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Lethbridge Herald Newspaper Archives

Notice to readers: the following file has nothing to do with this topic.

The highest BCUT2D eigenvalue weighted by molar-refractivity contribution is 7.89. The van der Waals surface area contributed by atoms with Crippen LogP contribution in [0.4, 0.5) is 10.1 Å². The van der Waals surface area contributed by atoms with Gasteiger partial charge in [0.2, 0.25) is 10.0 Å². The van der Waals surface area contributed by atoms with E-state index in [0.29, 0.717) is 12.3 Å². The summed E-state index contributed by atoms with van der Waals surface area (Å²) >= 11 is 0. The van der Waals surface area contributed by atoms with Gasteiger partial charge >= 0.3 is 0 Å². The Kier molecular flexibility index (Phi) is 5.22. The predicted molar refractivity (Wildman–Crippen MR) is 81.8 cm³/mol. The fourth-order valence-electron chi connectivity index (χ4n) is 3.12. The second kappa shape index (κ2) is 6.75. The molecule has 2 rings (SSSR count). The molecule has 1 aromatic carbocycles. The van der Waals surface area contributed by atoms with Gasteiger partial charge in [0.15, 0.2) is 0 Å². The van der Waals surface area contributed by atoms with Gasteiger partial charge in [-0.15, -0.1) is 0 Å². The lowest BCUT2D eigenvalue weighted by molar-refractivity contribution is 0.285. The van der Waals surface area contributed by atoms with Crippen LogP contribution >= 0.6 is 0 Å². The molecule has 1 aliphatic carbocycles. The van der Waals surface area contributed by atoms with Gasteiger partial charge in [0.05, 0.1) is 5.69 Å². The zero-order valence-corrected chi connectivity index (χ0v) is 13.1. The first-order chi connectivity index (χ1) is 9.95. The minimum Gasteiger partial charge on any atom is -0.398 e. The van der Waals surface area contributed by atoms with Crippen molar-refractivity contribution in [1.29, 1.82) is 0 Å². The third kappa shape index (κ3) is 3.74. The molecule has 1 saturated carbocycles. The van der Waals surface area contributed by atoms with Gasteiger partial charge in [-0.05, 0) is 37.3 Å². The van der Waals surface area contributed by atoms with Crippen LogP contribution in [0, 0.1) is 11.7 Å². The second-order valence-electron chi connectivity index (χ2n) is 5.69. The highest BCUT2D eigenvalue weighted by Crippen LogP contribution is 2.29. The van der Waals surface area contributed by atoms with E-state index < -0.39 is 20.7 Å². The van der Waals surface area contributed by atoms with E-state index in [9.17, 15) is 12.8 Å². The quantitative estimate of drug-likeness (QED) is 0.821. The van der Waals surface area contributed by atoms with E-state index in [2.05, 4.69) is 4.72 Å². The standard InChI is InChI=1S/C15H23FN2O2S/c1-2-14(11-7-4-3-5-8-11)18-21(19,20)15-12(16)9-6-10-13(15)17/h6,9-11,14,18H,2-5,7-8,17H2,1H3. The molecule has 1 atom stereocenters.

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Lethbridge Herald (Newspaper) - May 6, 1913, Lethbridge, Alberta VOLUME VI. TfeN PAGES Lethbridge, Alberta. Tuesday. May 6, 1913 PRICE-FIVE CENTS Number 123 SEVEN fflOUSAi CHEERED SIR WILFRID IN Remarkable Ovation Conservative Stronghold -Thousands Turned . Away NAVAL POLICY Liberals Stand for True National and Imperial Policy A Thrilling Scene (W. A. P. Report). Toronto, May 5.-The ConfierTative �trottghold turned out in tremendous ntimbers tonight to hear Sir Wilfrid LaUElec. i;hse arena in wWoh the meeting ii?alSheld, accommodated something ever se^en thousand people and then literally ttiousands were turned away. All, {hose who did get in were !tiolcfft-holdears. When the leader of the opposition arose to speak he was given a remarkable ovation. On the platform with him were Hon. G. P. Graham, Hon. Chas. Murphy and Dr. Michael Clark, besides many local Liberals. Hon. Mackenzie King was iiie chaiijiiaii uf iUti ineetiag. His object in ctiming to Toronto, said Sir Wilfrid Liiurier, was to'lay ithe policy of the Liberals before tlio people. The Conaevvativo policy was, he said, to lend throB ships to the British AdniiraUy. The Conservatives had assorted 1hat the British tiavy was not adequate to meet the requirements of the present situation. This statement the Liberals had challenged. "I ask you bore tonight, you citizens of the province of Ontario, do you believe that England is no longer ICngland and that she cannot fight her own battles as ; lie has dono for so many yearg iri*t'.>^ �ast'.' I do not believe such a �.. ,t -is that. No evideiicc has come tu The * first lord of the I'ritish ..unralty says that England fears noilimg and let the ciemy come whenever she pleases ; she will find the British navy equal to any emergency. ''We replied that we are not traitors to the empire, but we are not supporters of the idea of wcaltness in England. We did not meet that policy by negation, simply by a negative policy. No, wo had an affirmative policy. A part of our policy was that though we don't believe that the England of today is not the England of former days, we believe on the contrary, that the England of today is equal to any task that may be placed upon her, and from whatever quarter her enemies may come : she will resist them as she has done before. "It is the part of Canada to come lorward and take her share o( the defence that the boats shall be built so far as it may be done by Cana-. dian labor, equipped and maintained by Canadian labor, as well as manned by Canadian sailors under the control of the Canadian government .of the Canadian parliament and of .the Canadian people." IT WAS ON THIS POLICY, HE SAID, THAT BOTH PARTIES HAD AGREED I.N' 1909, AND .THERE WAS NO REASON FOR CHANGING IT TODAY. "It seems to me that defence, like charity, should begin at home. "But before 1 close, let me just ; go one step farther. If it has been said that there was obstruction in (the house of commons, let me tell' ,you that no party could obstruct the business of the house unless it held the strong support of public opinion. I will repeat hero that there have been, occasions of obstruction since confederation, more particularly In 18S5 and 1890, and I want to ask what would be the conditions in Canada today if the closure had been applied in 1S9� ?" � .> � .> .> >.> 4. .> JAPANESE ARE COMPLACENT Tokio, .May 6.-The announcement of the final passage of tlie antl-allen land own-prshlp bill by the California legJBlalure bus not created any oxcitoment in Tokio. The government officials, the Press and the leaders in all walks ot lifo are counselling patience and dependence on the evident fiilrneHs of the American government. MISS INEZ H. GILMORE A noted author, who took 1 the suffragette pageant HO i OCEAN FREIGHT ES NE EA NDREO PER CENL IN RECENT YE : va_j' of second ti'ack construction on Dm line between Calgary and Vancouver, the latest report .beingrthatit had been de.-'.ded to drive ' ttnmel Ifl miles long through the Klcl^;:,4 Uorso Pass, an estimated cost of $16,000,000. We understand that no surveys having in view the construction ot .such a tunnel have been undertaken as yet, and that it is scarcely likely that anything will bo done at least tor some time to come. Tho section of the second track which will be first completed, we are officially advised, will be that from Vancouver to Golden. With the completion of the Kootenay Central Railway, which is expected to be in operation early in 1914, the company will have two routes easterly, one along the e.xisUng main line, via the Kootenay Central Railway and the Crow's Nest branch. "The building ot the second tracL' easterly from Vancouver Is being progressed with and It is expected to have the mileage to Mission City in operation by May 1st." Kootanay Central Railway "We are ofiicially advised that a I contract for grading 65 miles has been let to Vo\ey Bros, Welch and Stewart the mileage being from 60 miles south ot Golden to Skookumchuck, B. C. The contract reported as awarded to Boomqr aud Hughes was.awarded in 1,912, and covers from mileage 42 to 60. The construction of this section o fthe line includes the building of a bridge ii02 feet long." The Railway and Marine World is noted for the reliability of its railway news, and when It says that the double track to Golden from Vancouver is destined to carry the freight from two main lines, it says what the ofllclals of the company believe themselves. The grades over the Crow's Nest and Kootenay Ceulral are considerably lower than over the main line through Kield, and all the heavy freights will be shipped over the south line, especially after the short line from Winnipeg to Lethbridge, through Woyburn is in operation. The Kootenay Central will be completed this your and will be in operation early in 1914. Tho Lethbridge Weyburn line will bo completed In 1914, according to advices from Winnipeg. Tho southern main lino of the company will therefore be in operation n�xt year and Lethbridge will then occupy a strategic point on a transcontinental Una over which will pass tho bulk ot the company's freight business following the opening of tne Pauaiua Canal. -:-.-.- y MRS. CHAMBERLAIN DOING WELL Cannes, France, .May 6.--The condition of Mrs. Chamberlain, wU'u ot the Right T'lon. .Tossph Ohamberl;atn, was reported last night to ibe satis-t.ictory. Her temperature" was noi--normal and pulse good. Mrs. Chamberlain recently luulenvept an oiieru-tlon for appeudioUlB.-.'  i ' ^ PAY fine?-never; London, May il.-.Mis.s .N'lna Uoyle and .Miss Anne .Muuro, militant suffragettes, who wei-f urrested last evening wliilc ai-temptlng to hold a meeting in llyj'_' "ark, when hrouglu up at the police court today those fourteen days' iniprlsonraent ill preference to the payment cf a fine of five dollars eacli, "Of course, we will not pay it," thoy told the magistrate. Suffragette Designs on Filled with American Tourists -Caught in Time fyondon. May 6.--A sulTragette caught, earij. ^ni-morning by the ptillre .;, 'ii' act of placing a bomb a- In' entrance to the Granil lln'. . whifch is crowded. Willi Aiii^i can tourists, wa'i, brouKlr at How street police conn liii or in tho day and: remainh .i ii> the magistrate for funli. qtiirips. She gave tlif ii.im-of Ada Ward. Tlie bomb was in tin ;mi of a tin canister to whir i a as attached a lighted fust'. \ card bearing th^. words, �\ mcs for Women'"'Was v. i.-ip: m around it. ' ;.y The Grand Htltel Is siiuai.il in Trafalgar Square. : ? > : ? ? : ? ? ? : : : : J.ondon, .May 6.-.St. (Jatli-ariuHs. the parish chun-h of llulcbani in the southeast of l.ciidon, was gutted by fire ilii.s inoiiiiiig and ihi," ouiiayM is iilai't'd by tlie police lo the account or the mllilunt tuffra-geite.�. The edifice was well alight tiefori' tlie fire was ilis-covered, and the roof crashed in soon after the arii\al of the firemen. Hits Western Farmer Hard, and Government is Urged to Do Something, to Cure It - Arthur Meighen Raises Important Question tiHon. Asquith's ^1 Gentle Little :i Hint V iMA. mu m SHOR London, .May li.-ln appos-iii.i? the woman's suffrage bill in tl\i: House of Commons today Premier .^slillith said he would resign If hie colleagues ill the cabinet ever suggested that they did not feel Justified in following a government, the head of which was opposed to thetu, i- : ; *> > > ? : : : : ALEXO SIAS FOOLE 8EELGA! 0 INDUSTRIAL COMMISSIONER GOING TO BATTLE CREEK FOR A FEW DAYS ASSASSINATOR OF KING GEORGE JUMPED FROM WINDOW AND KILLED HIMSELF Athens, .May 6.-Aleko Shinas, who assassinated King George of Greece on .March 18 at ,S;\loniki, coiutuitted suicide this morning by dinging himself out of a window of the police station in that city. Shinas was a native oE the town ot Volo Thessaly. He killed the King by firing point blank iuto his back while he was walking along a street of Salonikl accompanied by an aide-de-camp. He gave as an explanation of the crime that in 1911 ho had applied for assistance at tho King's Palace and and had been driven away. A few days ago the doctors examined Shinas and announced that he was dying of tuberculosis. SIMPSON COMPANY IS. 001 There Is a possibility lliMi P. Tracy, industrial agent'will iioi arrive in Lethbridge this.week after ail. In a letter received .from, him this uioni-ing he intimated that :h(' was leaving Saginaw the next~ day, to aiieiid a CP.UPle of weeks ag. tlie sanitarium at iJatfle Creek,- -.Mi'ii^ U^ii^sri- cwiwg-^ wesL This is taken to  mean that he will not arrive much before the middle ot the month. However, .\cting Mayor ilanrlltou is wiring today to find out exactly when be may be ev pected in order that the Commercial Travellers' Union may be advised ot the date 5of his arrival so that ihey may make their arrangements to welcome him accordingly. The Simpson Company, l^ld., have rented the two corner stores in the Dominion Block, and will'move into their new quarters about Jtiue 1st. The partition between the.'two rooms win be removed, giving a floor area of. about 3500 square feet. The interior will be fitted up with every modern convenience and a' first class dry goods store will result. 5 CENTS SOMMER . RATE FOR Gas Msers at the end of this month need not be surprised when .they get their accounts to lind the usual five cents discount missing. During the summer months the company will tax users 35 cents per thousand feet straight. Such is the announcemen' made this nioruing from the local office of the Canada Western .Natural Gas, Light, Heat, and Power Co. Under the franchise granted by the city to the gas company, the maximum charge for gas for domestic purposes must be 35 cents. Shortly after installing gas here, the company announced K reduction of live cents per thousand feet as discount in the case of domestic users. This rate prevailed all winter and 30 cents per 1000 feet was the regular price. Now. however, the comiiany will exact tho ma.viraum figure. The meter rent of 25 cents per month will remain as it Is. IT b YIRYIN . LOCA 0 MBER ISN'T HARD TO EXPLAIN AFTER THE STORY IS TOLD I (W. A. P. Report) ' Oitav,,t. -.\rlliur .Meisheii, ' Porl.t.tf la I'rairic, introduced Ills co-(ipeiati\e 1)111. e.vijjainiug tliat iu the main. It foHow.'d the lines of the bill of lion !'� [1 Moiili, introduced in i l&IO. Th"ii' weri' some changes, but j not many, Tlic ijill was given a first ; 1 eadiiif. M:. -Meiiiiieii then moved the ad-joiirnment of ihe llou*e, In order to discus.' the great increase in ocean frpi^h^ rates duiing the past few yearK. I In said thai, the subject was one of Kiv.iii and increasing itnpoTl-ance. It ua; lime that the House and the coiiiilry luul the importance of Ihe 8uli.leci pressed home. There had been an enormous increase in the rates, and no country was so vitally interested ar; Canada. We sell the greater part of our surplus to the I'n-iled Kingdom, and upon the rates depend larseiy the prosperity of the Dominion. Those increases had been laT.gely during the past eighteen months, although they had started earlier. He did not think either the late ROVRrniuent or the present gov-prnmoiii were lesuonaible, but it was the duly of the government to endeavor to do something. No matter what tlie di-wriminations, their magnitude demanded that they be attacked. ,Mr. Meigiieu then proceeded to quote tables of figures to show the big increase iu imports in Canada. On baskets there had been an Increase of from eight shillings and three pence to twelve shillings per ton. On crockery, the increase since 1910 had lieen from seventeen shillings and six pence to twenty-two shillings aud s'ix pence. On cutlery A couple of years ago after the old Victoria Park fair grpiinds had been abandoned the city removed tho grand stands and agricultural buildings from that location to Henderson Park. The stables were placed at the rear ot the new stables erected in the new fair grounds and sIlU do duty as racing stables. The graud stand and main agricultural hall were placed iu the park jiist north ot the west entrance. Where have they gone? After the removal of the buildings to the new park they were In a rather dilapidated condition. It had been intended, however, to spend a little money on them so that they would do duty as temporary buildings .for the new athletic park which is supposed to foi-m a part ot the city's park system. The lumber in the buildings was worth at the least $2000. Who was responsible for the bnlld-ings and where have they gone? -'i Mr. McNicol, former lair manager, was turned to for an explanation. The city gave some one the contract for moving these buildings and they were left In the park until a fine westerly breeze flattened them out. Some of the lumber that was visable was used in and around the grounds and Mr. JIoNicol's recollection Is that the badly splintered part of it was disposed of by the city as kindling wood At any rate if the lumber Is regarded as missing, city officials are the people upon �whom to lay the burden of the charge ot negligence. PRINCE.GEORGE of BaVaria arid ARCHDUCHESS ISABELLA MARIE of Austria, whose. marriage has been annuled by papal decree because their Incomfiatlble temperaments caused quarrels regarding the'Archduchess" precedence over the Bavarian royalties. The .Archduchess Is the daughter of Archduke Frederlok'ofAusfHa arid a dlst-ant relative of .Emperor Francis Joseph of-the dual monarchy. The couple quarreled on their honeymoon, but were reconciled for a ^horttlme; The Archduehees, who la one^of the richest members of the Au�trlan Iriiperlnl House, will regain her stsjtMs to that order,'7" ' "-v " --  <   Ihe irforeaae was from twenty �h!l-ling.s to twentj-fLe shillitigs. So.ua other IncreaseB ivere as follows: Drugsi, IFis. to 2f1s.: window glaas, 5s. Kd. to 12s. 6d.; matches, 25s. to 35s : pig iron, 6s. to Sa.j raw sugar, Ts. lUl, to lis. By Increasing the rates, he said, the transportation companies had absorbed the whole benefit ot the Britlstt preference. Some Increases that will be Justifiable were on accotmt of tho increase in wages and shlpbiilMlng. but there was no ground for the in-ciease to the present mtes. They; were becoming greater and greater, and were particularly serious on grain and flotrr. The increas* bad been uniform, as far as both Canada and tha I'nited States were concerned, Therg was no dlBcrimlnation. Mr. Meighen said that the data ortl grain Increases 'were not obtained. Then he proceeded to read a lons) list of figures showing the ral^k on grain and flour from Canada to London. Liverpool and Glasgow from 1907 down to the presoni. The rate varied monthly, but the average Inl 1907 was 8.37 cents on a hundredweight of flour, and 6.08 on grain. This had risen until In 1912, the average rate was 10 cents to Liverpool on flour and 12.75 cents on grain, in some months the rai